Arts. Kubachi folk art is represented by industrial crafts and also by choreography, music, and folklore. Members of the Men's Club performed intricate ritual dances to the accompaniment of music—the drum and zuma (clarinet) —during the cycle of the installation of the Union of Unmarried Men and at weddings. Kubachi folklore, typologically close to the folklore of the Dargins, has its distinctive aspects, related to the basic productive activities: crafting arms and jewelry.
Medicine. The folk medicine of the Kubachins of the nineteenth and early twentieth centuries was based on methods of healing that had been developed over the centuries, together with sorcery. Its greatest effectiveness was in the healing of wounds, broken bones, and dislocations. Wild nuts and berries were widely used in folk medicine. Local healers were familiar with the medical treatises of Oriental countries written in Arabic, Persian, and Turkish, which were copied and translated into their native language. Sorcery was based on magical techniques and ceremonies involving spells and incantations; it was used to cure people and animals affected by the the evil eye. Today a district hosital with qualified doctors and other medical personnel is operating in Kubachi. Among the better-known Kubachi physicians is Prof. I. A. Shamov, laureate of the State Prize of the USSR and Prorector of the Daghestan Medical Institute.
Death and Afterlife. Death is perceived as predestined by the will of Allah. The Kubachins believe in the oneness of God, a life after death, a day of judgment, the immortality of the soul, angels, hell, and heaven, and they revere the prophet Mohammed. Funeral rituals are carried out in Islamic form. Forty days after the death requiem prayers are read on the grave of the deceased. Lavish memorial services are conducted on that day and after a year has passed.
See also Dargins
Akiner, Shirin (1986). Islamic Peoples of the Soviet Union: An Historical and Statistical Handbook. 2nd ed., 259. London: KPI.
Bennigsen, Alexandre, and S. Enders Wimbush (1986). Muslims of the Soviet Empire: A Guide, 171-172. Bloomington: Indiana University Press.
Shilling, E. M. (1949). Kubachintsy i ikh kul'tura (The Kubachins and their culture). Moscow and Leningrad.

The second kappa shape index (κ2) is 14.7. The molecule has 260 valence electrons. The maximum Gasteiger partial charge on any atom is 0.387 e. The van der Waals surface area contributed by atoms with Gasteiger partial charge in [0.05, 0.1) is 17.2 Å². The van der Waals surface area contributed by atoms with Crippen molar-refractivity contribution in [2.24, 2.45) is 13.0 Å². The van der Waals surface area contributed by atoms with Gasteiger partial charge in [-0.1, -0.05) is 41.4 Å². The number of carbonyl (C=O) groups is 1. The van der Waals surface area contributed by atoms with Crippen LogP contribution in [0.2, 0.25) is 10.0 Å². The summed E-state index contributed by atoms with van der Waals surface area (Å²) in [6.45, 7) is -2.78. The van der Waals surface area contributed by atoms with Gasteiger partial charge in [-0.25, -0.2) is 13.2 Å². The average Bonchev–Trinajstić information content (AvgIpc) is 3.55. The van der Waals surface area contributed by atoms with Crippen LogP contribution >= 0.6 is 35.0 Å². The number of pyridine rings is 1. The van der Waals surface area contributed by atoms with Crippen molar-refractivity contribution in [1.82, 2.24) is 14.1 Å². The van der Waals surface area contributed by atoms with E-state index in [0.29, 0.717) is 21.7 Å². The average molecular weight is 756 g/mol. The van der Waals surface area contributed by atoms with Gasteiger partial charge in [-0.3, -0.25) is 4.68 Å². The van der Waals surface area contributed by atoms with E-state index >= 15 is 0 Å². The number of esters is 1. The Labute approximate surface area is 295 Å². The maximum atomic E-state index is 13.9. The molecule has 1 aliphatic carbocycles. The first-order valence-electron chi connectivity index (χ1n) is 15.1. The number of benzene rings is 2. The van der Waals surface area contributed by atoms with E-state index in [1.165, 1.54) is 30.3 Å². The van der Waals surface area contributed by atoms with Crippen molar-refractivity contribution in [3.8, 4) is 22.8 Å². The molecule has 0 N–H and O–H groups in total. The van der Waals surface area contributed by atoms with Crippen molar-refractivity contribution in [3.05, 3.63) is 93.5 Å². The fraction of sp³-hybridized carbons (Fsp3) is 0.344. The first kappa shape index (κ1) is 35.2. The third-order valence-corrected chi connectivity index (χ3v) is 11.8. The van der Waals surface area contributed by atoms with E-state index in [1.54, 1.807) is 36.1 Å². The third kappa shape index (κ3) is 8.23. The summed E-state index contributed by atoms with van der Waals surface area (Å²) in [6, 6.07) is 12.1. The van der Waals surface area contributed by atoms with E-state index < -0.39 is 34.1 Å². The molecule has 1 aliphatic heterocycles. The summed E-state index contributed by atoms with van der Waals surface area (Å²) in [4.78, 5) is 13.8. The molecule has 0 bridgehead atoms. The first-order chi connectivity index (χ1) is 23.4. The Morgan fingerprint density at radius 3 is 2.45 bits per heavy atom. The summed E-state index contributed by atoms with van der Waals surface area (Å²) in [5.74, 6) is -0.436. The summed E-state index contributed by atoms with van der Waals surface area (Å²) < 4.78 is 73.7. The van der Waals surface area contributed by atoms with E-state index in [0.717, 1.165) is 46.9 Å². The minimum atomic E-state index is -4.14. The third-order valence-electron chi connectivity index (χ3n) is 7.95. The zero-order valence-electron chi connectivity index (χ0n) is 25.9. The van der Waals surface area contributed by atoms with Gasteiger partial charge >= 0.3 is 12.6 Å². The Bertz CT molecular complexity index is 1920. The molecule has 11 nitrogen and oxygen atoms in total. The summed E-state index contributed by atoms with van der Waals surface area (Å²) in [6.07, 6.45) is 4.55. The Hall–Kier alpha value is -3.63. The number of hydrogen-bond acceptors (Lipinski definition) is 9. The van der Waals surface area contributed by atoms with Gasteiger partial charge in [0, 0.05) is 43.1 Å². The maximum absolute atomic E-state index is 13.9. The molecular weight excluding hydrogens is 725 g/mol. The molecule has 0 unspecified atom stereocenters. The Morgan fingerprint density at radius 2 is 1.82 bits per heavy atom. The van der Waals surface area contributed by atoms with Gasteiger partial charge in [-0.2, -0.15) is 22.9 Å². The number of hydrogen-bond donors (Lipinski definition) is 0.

MISRIKHAN MAMMAEVICH MAMMAEV AND MAGOMED-ZAGIR OSMANOV (Translated by Paul Friedrich)
"Kubachins." Encyclopedia of World Cultures. . Encyclopedia.com. (December 12, 2018). https://www.encyclopedia.com/humanities/encyclopedias-almanacs-transcripts-and-maps/kubachins
"Kubachins." Encyclopedia of World Cultures. . Retrieved December 12, 2018 from Encyclopedia.com: https://www.encyclopedia.com/humanities/encyclopedias-almanacs-transcripts-and-maps/kubachins
Encyclopedia.com gives you the ability to cite reference entries and articles according to common styles from the Modern Language Association (MLA), The Chicago Manual of Style, and the American Psychological Association (APA).
Within the “Cite this article” tool, pick a style to see how all available information looks when formatted according to that style. Then, copy and paste the text into your bibliography or works cited list.
Because each style has its own formatting nuances that evolve over time and not all information is available for every reference entry or article, Encyclopedia.com cannot guarantee each citation it generates. Therefore, it’s best to use Encyclopedia.com citations as a starting point before checking the style against your school or publication’s requirements and the most-recent information available at these sites:
Modern Language Association
The Chicago Manual of Style
American Psychological Association
- Most online reference entries and articles do not have page numbers. Therefore, that information is unavailable for most Encyclopedia.com content. However, the date of retrieval is often important. Refer to each style’s convention regarding the best way to format page numbers and retrieval dates.
- In addition to the MLA, Chicago, and APA styles, your school, university, publication, or institution may have its own requirements for citations. Therefore, be sure to refer to those guidelines when editing your bibliography or works cited list.